With all the tinsel of Christmas, it’s easy to blow right past the birth of Immanuel, which means, “God with us.” Everything starts with this truth: Jesus Christ
was in the world. And He was here for more than a fleeting visit, having walked on this planet for 33 years. He was one of us and lived among us. J.B. Phillips put it this way, “We must never allow
anything to blind us to the true significance of what happened at Bethlehem so long ago. Nothing can alter the fact that we live on a visited planet.”
There has always been a great divide in the human race. The majority has never recognized Jesus for who He really is. When He came the first time, Herod hated him, the scribes ignored Him, and there was no room for Him in the inn. Only the shepherds and the wise men, the poor and the foreigners, welcomed him to earth.
Not much has changed today as we see the birth of Jesus slipping from our cultural discourse. He came to the world He created, and the world receives Him not.
In 1932, Robert McGimsey attended a Christmas Eve service in New York City and then headed back to his one-room apartment. As he walked the final blocks, he passed by the open doors of private clubs where people were partying with all their might. They didn’t seem to have a clue that it was Christmas Eve, and if they did, they didn’t seem to care. As he stepped over people who had passed out on the sidewalk, he thought to himself, “What a strange way to celebrate the birth of the most perfect Person who ever lived on this earth. People are missing the whole significance of His life.”
When he finally arrived home, he scribbled some more thoughts on the back of an envelope. His words formed the basis of the popular negro spiritual:
“Sweet little Jesus Boy, they made you be born in a manger. Sweet little holy Child didn’t know who you was. Didn’t know you’d come to save us, Lord, to take our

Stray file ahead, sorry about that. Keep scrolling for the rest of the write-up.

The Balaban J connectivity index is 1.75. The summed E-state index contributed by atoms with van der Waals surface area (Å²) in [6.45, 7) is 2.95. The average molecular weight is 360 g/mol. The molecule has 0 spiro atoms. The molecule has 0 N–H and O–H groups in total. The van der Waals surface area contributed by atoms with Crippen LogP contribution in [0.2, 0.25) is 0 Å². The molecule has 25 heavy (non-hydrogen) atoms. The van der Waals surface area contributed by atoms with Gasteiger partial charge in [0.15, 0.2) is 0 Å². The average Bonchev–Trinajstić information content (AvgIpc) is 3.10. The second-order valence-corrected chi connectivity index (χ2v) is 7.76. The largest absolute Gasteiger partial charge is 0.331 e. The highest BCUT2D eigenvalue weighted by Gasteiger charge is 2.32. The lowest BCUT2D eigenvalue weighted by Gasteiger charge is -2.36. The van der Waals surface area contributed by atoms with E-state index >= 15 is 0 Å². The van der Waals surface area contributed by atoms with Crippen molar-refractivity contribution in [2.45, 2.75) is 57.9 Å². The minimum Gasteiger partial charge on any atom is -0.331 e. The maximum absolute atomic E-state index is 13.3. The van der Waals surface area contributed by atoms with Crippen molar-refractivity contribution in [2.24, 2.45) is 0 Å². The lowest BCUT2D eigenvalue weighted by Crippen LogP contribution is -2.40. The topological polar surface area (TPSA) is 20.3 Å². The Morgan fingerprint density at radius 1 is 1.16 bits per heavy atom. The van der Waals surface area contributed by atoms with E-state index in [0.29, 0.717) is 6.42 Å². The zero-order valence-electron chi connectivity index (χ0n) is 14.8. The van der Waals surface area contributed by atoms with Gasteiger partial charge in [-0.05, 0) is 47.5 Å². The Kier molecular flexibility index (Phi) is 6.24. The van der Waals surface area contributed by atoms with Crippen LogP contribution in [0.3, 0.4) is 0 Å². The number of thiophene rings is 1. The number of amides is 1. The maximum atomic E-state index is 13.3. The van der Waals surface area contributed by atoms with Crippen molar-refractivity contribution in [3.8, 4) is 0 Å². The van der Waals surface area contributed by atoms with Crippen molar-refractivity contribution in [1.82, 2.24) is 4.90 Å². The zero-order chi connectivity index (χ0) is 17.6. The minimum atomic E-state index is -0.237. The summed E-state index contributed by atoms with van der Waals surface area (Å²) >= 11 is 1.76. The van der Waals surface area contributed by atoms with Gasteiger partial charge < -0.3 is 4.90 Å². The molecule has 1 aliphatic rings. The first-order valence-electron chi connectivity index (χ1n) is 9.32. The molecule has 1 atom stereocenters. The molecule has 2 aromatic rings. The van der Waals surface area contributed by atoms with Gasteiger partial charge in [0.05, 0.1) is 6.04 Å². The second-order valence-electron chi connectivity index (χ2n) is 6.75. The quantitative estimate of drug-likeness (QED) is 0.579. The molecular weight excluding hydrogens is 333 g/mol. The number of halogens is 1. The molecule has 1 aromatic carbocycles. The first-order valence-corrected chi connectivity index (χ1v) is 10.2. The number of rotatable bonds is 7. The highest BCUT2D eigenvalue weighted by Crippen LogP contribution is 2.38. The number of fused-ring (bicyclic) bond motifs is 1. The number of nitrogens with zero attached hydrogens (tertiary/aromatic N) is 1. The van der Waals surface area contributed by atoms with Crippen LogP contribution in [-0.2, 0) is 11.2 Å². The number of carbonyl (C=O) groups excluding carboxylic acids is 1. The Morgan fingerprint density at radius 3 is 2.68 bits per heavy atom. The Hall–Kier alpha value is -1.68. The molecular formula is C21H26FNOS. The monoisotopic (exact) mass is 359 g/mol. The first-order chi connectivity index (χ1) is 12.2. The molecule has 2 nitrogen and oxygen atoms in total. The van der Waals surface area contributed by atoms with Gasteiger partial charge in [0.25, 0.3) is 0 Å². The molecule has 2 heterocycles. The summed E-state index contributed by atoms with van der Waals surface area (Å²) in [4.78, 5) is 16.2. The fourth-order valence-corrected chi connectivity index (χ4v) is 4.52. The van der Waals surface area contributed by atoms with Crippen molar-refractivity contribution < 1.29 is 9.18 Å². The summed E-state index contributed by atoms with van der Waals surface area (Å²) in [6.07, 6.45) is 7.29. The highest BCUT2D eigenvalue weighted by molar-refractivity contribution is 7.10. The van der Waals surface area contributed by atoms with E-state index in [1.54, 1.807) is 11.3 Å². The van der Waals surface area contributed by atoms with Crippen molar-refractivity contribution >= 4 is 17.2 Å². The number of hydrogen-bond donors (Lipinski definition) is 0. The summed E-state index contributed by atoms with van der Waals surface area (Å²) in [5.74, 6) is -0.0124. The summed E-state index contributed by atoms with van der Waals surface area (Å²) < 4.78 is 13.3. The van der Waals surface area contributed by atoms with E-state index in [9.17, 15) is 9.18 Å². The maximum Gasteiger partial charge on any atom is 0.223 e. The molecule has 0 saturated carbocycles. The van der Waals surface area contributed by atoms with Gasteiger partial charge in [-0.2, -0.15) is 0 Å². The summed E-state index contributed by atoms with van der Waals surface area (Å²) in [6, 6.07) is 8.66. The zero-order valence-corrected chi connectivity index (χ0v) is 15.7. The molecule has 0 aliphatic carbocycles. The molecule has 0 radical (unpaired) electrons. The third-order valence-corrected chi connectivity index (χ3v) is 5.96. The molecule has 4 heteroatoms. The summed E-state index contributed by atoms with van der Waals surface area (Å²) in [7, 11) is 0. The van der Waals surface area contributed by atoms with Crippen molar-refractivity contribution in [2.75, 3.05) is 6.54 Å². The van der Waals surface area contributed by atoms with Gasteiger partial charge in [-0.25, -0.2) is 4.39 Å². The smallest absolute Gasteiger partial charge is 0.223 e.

sins away. Our eyes was blind, we couldn’t see, we didn’t know who you was.”
Have you been ignoring Jesus this year? Don’t let this Christmas pass by without figuring out why Jesus came.
Immanuel is ignored...
2. The Revealer is rejected.
While some are apathetic and ignore the Christ of Christmas, others reject Him outright. Look at verse 11:
The idiom “came unto his own” means “to come home.” It’s been said, “Home is
where, when you go there, they have to take you in.” Jesus came to the people who should have known Him best, but they wanted nothing to do with Him. Jesus came “home” to his own people and they
wouldn’t take Him in.
They should have known better because they knew He was coming. Every book in the Old Testament testifies to this one great truth: He’s coming. One day God would send His Messiah to deliver His people Israel. And when Jesus finally arrived, they didn’t receive Him because they didn’t want to. To not receive means, “to reject.” Instead of welcoming Him home they drove Him away.
This is not just an historical observation; it’s a profound theological statement. Humans in general reject God. And the reason we reject Him is because we want to. While some people seem to be sincere seekers of Christ, the Bible says that many are looking to be rid of Him. People are blind because it’s their very nature to reject the light. We can’t come to Christ on our own. Jesus said it this way in
No man can come to me, except the Father which hath sent me draw him:
3. The Redeemer must be received.
While it is true that the world ignored Him and His own people rejected Him, there have always been some who will receive Him. John 1:12 is one of the greatest verses in the entire Bible because it explains clearly how someone can become a Christian: [read]
Notice the three key words:
This is an active word with a deep meaning. It literally means, “to take, or to seize.” Those who receive Christ are those who welcome or accept Him into their lives. Jesus is God’s gift to us at Christmas. We can choose to ignore Him, or reject Him, or we can take what has been freely offered to us. Have you taken hold of Him? Have you received Him into your life?
To believe means to engage our total being so that we put our trust completely in Christ by committing our lives to Him. It involves more than just intellectual assent or an emotional response. Biblical belief always involves receiving, or responding to what God in Christ has done for us.